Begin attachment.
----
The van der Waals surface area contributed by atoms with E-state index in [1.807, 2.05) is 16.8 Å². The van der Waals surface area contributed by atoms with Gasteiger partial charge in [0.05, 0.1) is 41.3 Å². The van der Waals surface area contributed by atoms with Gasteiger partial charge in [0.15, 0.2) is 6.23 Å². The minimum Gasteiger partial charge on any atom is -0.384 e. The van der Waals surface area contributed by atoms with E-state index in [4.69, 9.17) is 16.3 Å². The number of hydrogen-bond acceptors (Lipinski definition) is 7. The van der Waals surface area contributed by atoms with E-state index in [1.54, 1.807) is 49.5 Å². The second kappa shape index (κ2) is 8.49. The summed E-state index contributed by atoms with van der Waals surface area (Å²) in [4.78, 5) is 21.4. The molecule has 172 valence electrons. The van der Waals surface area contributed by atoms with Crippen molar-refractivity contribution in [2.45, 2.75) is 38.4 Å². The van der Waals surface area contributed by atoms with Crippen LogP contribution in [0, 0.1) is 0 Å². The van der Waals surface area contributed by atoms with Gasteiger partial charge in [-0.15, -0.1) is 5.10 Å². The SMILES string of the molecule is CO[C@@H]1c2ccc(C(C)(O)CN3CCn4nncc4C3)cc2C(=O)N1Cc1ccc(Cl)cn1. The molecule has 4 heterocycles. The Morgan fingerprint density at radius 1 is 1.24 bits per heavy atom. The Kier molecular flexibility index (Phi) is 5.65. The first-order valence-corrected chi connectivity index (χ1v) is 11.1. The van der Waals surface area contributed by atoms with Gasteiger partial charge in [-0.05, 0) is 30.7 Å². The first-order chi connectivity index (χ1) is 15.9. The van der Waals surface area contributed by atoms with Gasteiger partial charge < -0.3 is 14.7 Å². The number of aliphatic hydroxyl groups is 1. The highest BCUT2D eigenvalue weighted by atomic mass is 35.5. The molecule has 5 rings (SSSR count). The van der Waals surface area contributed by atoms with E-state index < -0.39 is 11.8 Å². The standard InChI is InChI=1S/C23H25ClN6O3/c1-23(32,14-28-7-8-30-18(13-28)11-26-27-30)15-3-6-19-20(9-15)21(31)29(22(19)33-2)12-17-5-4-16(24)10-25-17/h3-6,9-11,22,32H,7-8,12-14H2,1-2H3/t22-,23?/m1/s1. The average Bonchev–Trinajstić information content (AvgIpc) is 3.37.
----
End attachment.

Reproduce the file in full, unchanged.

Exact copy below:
The van der Waals surface area contributed by atoms with E-state index in [1.807, 2.05) is 16.8 Å². The van der Waals surface area contributed by atoms with Gasteiger partial charge in [0.05, 0.1) is 41.3 Å². The van der Waals surface area contributed by atoms with Gasteiger partial charge in [0.15, 0.2) is 6.23 Å². The minimum Gasteiger partial charge on any atom is -0.384 e. The van der Waals surface area contributed by atoms with E-state index in [4.69, 9.17) is 16.3 Å². The number of hydrogen-bond acceptors (Lipinski definition) is 7. The van der Waals surface area contributed by atoms with E-state index in [1.54, 1.807) is 49.5 Å². The second kappa shape index (κ2) is 8.49. The summed E-state index contributed by atoms with van der Waals surface area (Å²) in [4.78, 5) is 21.4. The molecule has 172 valence electrons. The van der Waals surface area contributed by atoms with Crippen molar-refractivity contribution in [2.45, 2.75) is 38.4 Å². The van der Waals surface area contributed by atoms with Crippen LogP contribution in [0, 0.1) is 0 Å². The van der Waals surface area contributed by atoms with Gasteiger partial charge in [-0.15, -0.1) is 5.10 Å². The SMILES string of the molecule is CO[C@@H]1c2ccc(C(C)(O)CN3CCn4nncc4C3)cc2C(=O)N1Cc1ccc(Cl)cn1. The molecule has 4 heterocycles. The Morgan fingerprint density at radius 1 is 1.24 bits per heavy atom. The Kier molecular flexibility index (Phi) is 5.65. The first-order valence-corrected chi connectivity index (χ1v) is 11.1. The van der Waals surface area contributed by atoms with Gasteiger partial charge in [-0.05, 0) is 30.7 Å². The first-order chi connectivity index (χ1) is 15.9. The van der Waals surface area contributed by atoms with Gasteiger partial charge < -0.3 is 14.7 Å². The number of aliphatic hydroxyl groups is 1. The highest BCUT2D eigenvalue weighted by atomic mass is 35.5. The molecule has 5 rings (SSSR count). The van der Waals surface area contributed by atoms with E-state index < -0.39 is 11.8 Å². The standard InChI is InChI=1S/C23H25ClN6O3/c1-23(32,14-28-7-8-30-18(13-28)11-26-27-30)15-3-6-19-20(9-15)21(31)29(22(19)33-2)12-17-5-4-16(24)10-25-17/h3-6,9-11,22,32H,7-8,12-14H2,1-2H3/t22-,23?/m1/s1. The average Bonchev–Trinajstić information content (AvgIpc) is 3.37.